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FAO's food composition activities 1

1 For more information about FAO's activities in the area of food composition, see Food, Nutrition and Agriculture, Volume 12, 1994, which focuses on this subject.

Activités de la FAO en matière de composition des aliments
Actividades de la FAO relacionadas con la composición de los alimentos

G.P. Sevenhuysen

Gustaaf Sevenhuysen, a consultant to FAO, is Associate Professor in the Department of Food and Nutrition, University of Manitoba, Canada.

In its service to governments, FAO has recognized the importance of data on the composition of foods. FAO's early World Food Surveys relied on such data. Then, as now, FAO support for agricultural planning and production relied on knowledge about the content of foods in terms of nutrients to maintain health. Information about food components is important for quality control of processed and manufactured foods, and data on food composition are crucial in providing assistance to government departments that need to assess the nutritional status of populations and groups with special physiological needs.

The need for reference documents with consistent presentation of food composition data from many sources led FAO to publish Food composition tables for international use in 1949, and again in 1954. These early descriptions of the composition of foods met important needs at the time. However, with progress in nutritional science regarding energy and nutrient requirements, as well as a greater understanding of the reasons for variability in food content, the need for more detailed data was expressed. Data with greater detail, and of the same reliability, were needed to provide better support in setting nutritional targets in food supply management or in monitoring the nutrient intakes of populations.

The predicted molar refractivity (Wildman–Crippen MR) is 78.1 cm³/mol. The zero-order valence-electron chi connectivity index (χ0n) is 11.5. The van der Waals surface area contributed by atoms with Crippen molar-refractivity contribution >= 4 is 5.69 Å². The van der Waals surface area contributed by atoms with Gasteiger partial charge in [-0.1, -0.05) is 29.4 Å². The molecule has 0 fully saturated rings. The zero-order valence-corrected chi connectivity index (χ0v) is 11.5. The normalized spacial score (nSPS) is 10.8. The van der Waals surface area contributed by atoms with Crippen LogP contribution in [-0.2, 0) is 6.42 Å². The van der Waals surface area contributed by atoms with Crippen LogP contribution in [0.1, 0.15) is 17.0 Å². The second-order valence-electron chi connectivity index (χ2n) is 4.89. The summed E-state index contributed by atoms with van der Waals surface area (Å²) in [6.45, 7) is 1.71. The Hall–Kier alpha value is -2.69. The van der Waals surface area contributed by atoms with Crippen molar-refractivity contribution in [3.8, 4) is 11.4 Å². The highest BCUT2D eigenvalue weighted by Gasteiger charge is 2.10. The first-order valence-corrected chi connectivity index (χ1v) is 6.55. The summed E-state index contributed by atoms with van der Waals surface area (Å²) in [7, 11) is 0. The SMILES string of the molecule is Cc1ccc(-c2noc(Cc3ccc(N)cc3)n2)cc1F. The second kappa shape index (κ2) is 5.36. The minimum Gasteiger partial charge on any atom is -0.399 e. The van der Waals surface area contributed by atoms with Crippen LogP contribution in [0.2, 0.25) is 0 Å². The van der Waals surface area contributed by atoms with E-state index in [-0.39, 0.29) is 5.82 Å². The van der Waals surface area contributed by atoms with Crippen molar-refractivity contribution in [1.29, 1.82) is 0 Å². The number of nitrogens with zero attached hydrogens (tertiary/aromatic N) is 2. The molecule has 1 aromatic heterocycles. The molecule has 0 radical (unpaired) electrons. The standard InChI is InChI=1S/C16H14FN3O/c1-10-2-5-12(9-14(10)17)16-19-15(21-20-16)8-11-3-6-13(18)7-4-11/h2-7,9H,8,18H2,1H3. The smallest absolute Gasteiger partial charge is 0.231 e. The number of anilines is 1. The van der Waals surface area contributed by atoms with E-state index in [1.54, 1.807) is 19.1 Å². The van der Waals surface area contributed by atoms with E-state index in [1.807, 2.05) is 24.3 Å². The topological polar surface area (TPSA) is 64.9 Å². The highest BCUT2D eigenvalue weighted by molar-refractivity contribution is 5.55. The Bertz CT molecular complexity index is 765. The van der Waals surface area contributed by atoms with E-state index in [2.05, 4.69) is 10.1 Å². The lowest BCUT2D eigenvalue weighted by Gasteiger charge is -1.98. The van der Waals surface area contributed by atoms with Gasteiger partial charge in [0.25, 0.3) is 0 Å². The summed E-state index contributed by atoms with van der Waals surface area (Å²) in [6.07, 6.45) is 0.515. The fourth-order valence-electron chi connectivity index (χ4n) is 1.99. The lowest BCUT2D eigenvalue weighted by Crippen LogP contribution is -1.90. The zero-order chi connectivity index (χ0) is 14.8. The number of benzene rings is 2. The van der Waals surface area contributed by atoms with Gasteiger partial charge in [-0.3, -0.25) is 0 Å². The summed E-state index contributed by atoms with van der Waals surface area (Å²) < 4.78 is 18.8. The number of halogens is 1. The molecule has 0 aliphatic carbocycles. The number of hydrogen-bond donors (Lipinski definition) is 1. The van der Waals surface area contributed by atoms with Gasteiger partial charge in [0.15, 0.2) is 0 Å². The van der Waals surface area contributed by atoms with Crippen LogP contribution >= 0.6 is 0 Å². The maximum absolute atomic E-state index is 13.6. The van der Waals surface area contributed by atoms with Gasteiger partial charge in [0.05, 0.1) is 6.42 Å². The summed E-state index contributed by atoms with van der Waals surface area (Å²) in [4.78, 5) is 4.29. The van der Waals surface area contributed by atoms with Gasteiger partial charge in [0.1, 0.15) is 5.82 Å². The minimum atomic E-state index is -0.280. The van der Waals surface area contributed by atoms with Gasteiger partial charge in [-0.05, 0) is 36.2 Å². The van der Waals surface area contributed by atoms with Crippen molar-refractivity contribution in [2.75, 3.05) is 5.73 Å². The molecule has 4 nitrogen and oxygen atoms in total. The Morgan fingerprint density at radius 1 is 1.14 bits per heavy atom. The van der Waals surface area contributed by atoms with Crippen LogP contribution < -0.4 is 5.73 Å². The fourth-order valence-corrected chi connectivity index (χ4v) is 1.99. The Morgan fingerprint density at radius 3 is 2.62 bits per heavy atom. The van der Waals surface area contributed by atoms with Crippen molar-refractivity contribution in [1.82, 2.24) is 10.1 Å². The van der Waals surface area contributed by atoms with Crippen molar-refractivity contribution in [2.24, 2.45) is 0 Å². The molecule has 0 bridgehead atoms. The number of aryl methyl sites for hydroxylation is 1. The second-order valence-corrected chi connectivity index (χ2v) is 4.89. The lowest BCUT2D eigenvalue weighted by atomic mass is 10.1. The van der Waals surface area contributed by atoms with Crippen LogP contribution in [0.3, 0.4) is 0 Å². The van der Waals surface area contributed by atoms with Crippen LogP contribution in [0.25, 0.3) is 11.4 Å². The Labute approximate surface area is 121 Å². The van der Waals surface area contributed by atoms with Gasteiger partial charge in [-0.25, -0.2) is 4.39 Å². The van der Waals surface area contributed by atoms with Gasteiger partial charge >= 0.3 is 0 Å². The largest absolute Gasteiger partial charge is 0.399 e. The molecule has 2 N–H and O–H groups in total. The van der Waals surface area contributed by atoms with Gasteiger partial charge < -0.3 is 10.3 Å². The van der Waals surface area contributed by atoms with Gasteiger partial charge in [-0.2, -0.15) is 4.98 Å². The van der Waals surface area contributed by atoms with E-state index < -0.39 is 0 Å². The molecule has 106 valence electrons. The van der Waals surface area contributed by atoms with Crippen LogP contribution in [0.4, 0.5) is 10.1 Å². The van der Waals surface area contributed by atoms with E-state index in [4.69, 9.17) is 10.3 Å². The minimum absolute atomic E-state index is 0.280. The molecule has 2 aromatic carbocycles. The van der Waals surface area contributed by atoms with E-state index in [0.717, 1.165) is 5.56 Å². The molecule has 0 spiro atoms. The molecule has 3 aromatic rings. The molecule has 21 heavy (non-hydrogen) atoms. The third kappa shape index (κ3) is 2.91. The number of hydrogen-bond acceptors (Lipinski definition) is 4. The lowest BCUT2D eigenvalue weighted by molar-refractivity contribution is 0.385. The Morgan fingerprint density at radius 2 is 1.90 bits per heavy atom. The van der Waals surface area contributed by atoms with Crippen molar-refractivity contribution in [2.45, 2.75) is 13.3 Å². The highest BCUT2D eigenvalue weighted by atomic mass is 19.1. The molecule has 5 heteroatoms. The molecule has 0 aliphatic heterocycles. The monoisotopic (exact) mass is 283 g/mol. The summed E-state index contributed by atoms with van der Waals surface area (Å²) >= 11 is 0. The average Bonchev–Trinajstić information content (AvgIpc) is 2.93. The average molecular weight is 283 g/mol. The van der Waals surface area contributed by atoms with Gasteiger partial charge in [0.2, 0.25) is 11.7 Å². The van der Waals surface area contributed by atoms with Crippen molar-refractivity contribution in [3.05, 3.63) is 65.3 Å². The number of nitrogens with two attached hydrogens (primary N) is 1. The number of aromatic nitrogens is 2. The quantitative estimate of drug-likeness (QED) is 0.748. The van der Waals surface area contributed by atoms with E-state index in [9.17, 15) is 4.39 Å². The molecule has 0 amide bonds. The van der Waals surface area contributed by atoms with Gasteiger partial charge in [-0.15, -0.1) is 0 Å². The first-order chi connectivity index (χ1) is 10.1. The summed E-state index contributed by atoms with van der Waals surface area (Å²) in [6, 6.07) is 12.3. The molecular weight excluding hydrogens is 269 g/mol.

Several technical meetings were held in Latin America and Africa in which participants recommended that FAO publish detailed data on the content of foods by region. As a result, in 1958 FAO initiated a programme of work to publish a series of regional food composition tables during the early 1960s. Most of the tables published by FAO under this programme were produced through collaboration with the former National Center for Chronic Disease Control of the United States Department of Health, Education and Welfare.

The first regional table to be published was the Food composition table for use in Latin America in 1961. A similar table for Africa was published in 1968, followed by tables for the Near East and Asia in 1970 and 1972, respectively. All of these tables offered consistently presented, comprehensive data. Each regional table drew information from a large number of disparate sources in many countries. The data in these tables were used in formulating government policy and in designing nutrition - and health - related interventions. They have been used as reference texts for these purposes by many government departments, institutions, industries and professionals even in recent years.

Having produced these reference documents, FAO reduced its work on food composition.